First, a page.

In case you were wondering, I am still not married. Thus, I still keep my eyes and ears open for marriage advice to tuck away for later (thanks, secret Pinterest boards!) and for advice on how to become unsingled. That’s like a conscious uncoupling, but in the other direction.
Not all of the advice I gather is specifically religious. As many popes and Catholic scientists have reminded us, the Church is not opposed to science. Even Pope Francis studied chemistry. In the “soft” sciences, I’ve always been fascinated by research done in psychology and sociology, although I have no desire to enter the field myself. I seek to understand humanity on an empirical level as well as a spiritual one.
I’m learning plenty about building strong spiritual foundations for a lifelong marriage. Unfortunately, investigative data into what makes a marriage last until death (i.e. not end in divorce) is hard to come by. As University of Denver researcher Dr. Scott Stanley points out, in addition to the problem of all the subjects outliving the researchers, by the time anyone gets the results, the generation they apply to will already be dead or divorced. That’s actually the goal, in a backwards sort of way: in order to see whether a specific group of marriages end in death/widowhood or divorce, you have to wait until almost everyone dies. When you finally have results, they apply to a generation that is mostly dead. Thus, the “half of all marriages end in divorce” statistic literally does not apply to people marrying today. But it’s not zero, and that’s not good. So, scientifically, what can we do to aim for the best camp, the marriages that last for a lifetime?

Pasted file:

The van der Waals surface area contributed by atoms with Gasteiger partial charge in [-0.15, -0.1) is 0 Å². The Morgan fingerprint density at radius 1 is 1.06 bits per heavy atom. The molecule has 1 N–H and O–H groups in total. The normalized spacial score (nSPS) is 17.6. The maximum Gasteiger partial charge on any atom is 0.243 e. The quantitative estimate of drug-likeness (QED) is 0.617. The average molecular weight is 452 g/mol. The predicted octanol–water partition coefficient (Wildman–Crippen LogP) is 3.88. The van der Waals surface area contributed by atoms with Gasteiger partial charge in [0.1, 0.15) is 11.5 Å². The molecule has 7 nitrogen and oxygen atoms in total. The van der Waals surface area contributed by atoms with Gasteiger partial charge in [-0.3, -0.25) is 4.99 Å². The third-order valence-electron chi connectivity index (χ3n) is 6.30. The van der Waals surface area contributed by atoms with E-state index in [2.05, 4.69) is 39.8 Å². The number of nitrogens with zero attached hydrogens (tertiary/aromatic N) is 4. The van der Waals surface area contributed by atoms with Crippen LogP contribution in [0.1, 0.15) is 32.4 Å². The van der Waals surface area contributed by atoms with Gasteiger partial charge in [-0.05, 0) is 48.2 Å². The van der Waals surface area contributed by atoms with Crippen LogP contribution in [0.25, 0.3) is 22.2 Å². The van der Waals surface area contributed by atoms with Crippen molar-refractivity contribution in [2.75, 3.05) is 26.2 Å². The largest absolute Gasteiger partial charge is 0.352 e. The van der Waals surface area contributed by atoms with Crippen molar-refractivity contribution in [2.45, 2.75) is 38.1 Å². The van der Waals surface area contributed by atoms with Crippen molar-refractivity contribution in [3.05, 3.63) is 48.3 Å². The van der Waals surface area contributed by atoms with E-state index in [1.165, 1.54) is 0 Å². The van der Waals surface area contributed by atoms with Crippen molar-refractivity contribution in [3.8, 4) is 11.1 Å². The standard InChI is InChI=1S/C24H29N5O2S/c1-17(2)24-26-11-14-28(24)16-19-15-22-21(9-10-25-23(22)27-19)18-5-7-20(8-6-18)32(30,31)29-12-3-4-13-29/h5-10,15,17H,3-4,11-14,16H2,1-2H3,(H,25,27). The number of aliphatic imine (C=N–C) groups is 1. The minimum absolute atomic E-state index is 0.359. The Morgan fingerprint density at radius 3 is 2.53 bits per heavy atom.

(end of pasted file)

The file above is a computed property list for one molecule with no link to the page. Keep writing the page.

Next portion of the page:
Looking at the brighter side, Stanley offers a list of advice for singles about how to lower the risk of divorce. That’s right up my alley. He summarizes the conclusions from research, his own and others’, regarding factors for risk of divorce. Compared to reading all the studies yourself, his articles are a piece of cake.